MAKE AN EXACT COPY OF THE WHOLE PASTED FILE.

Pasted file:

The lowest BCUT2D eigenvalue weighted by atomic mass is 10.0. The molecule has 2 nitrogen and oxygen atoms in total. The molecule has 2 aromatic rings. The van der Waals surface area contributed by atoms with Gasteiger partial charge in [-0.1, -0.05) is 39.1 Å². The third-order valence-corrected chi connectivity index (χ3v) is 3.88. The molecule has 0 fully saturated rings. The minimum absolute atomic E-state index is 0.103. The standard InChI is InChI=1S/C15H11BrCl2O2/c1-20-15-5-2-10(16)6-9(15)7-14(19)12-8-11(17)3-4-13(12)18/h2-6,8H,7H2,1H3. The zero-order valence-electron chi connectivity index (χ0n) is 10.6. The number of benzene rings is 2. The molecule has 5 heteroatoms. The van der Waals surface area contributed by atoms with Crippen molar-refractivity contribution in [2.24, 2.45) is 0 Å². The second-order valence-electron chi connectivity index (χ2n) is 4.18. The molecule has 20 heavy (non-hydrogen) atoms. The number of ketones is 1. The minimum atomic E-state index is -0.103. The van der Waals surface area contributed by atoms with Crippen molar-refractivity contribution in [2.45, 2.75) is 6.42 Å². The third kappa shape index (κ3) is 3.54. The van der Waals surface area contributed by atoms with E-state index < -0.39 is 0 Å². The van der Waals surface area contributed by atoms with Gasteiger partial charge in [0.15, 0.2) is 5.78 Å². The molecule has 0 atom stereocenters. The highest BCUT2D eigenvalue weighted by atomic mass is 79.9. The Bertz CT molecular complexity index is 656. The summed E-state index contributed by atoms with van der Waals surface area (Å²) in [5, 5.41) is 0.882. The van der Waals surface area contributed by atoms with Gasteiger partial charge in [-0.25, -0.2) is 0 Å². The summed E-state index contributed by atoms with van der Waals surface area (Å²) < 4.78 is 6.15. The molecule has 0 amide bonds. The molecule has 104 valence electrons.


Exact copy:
The lowest BCUT2D eigenvalue weighted by atomic mass is 10.0. The molecule has 2 nitrogen and oxygen atoms in total. The molecule has 2 aromatic rings. The van der Waals surface area contributed by atoms with Gasteiger partial charge in [-0.1, -0.05) is 39.1 Å². The third-order valence-corrected chi connectivity index (χ3v) is 3.88. The molecule has 0 fully saturated rings. The minimum absolute atomic E-state index is 0.103. The standard InChI is InChI=1S/C15H11BrCl2O2/c1-20-15-5-2-10(16)6-9(15)7-14(19)12-8-11(17)3-4-13(12)18/h2-6,8H,7H2,1H3. The zero-order valence-electron chi connectivity index (χ0n) is 10.6. The number of benzene rings is 2. The molecule has 5 heteroatoms. The van der Waals surface area contributed by atoms with Crippen molar-refractivity contribution in [2.24, 2.45) is 0 Å². The second-order valence-electron chi connectivity index (χ2n) is 4.18. The molecule has 20 heavy (non-hydrogen) atoms. The number of ketones is 1. The minimum atomic E-state index is -0.103. The van der Waals surface area contributed by atoms with Crippen molar-refractivity contribution in [2.45, 2.75) is 6.42 Å². The third kappa shape index (κ3) is 3.54. The van der Waals surface area contributed by atoms with E-state index < -0.39 is 0 Å². The van der Waals surface area contributed by atoms with Gasteiger partial charge in [0.15, 0.2) is 5.78 Å². The molecule has 0 atom stereocenters. The highest BCUT2D eigenvalue weighted by atomic mass is 79.9. The Bertz CT molecular complexity index is 656. The summed E-state index contributed by atoms with van der Waals surface area (Å²) in [5, 5.41) is 0.882. The van der Waals surface area contributed by atoms with Gasteiger partial charge in [-0.25, -0.2) is 0 Å². The summed E-state index contributed by atoms with van der Waals surface area (Å²) < 4.78 is 6.15. The molecule has 0 amide bonds. The molecule has 104 valence electrons.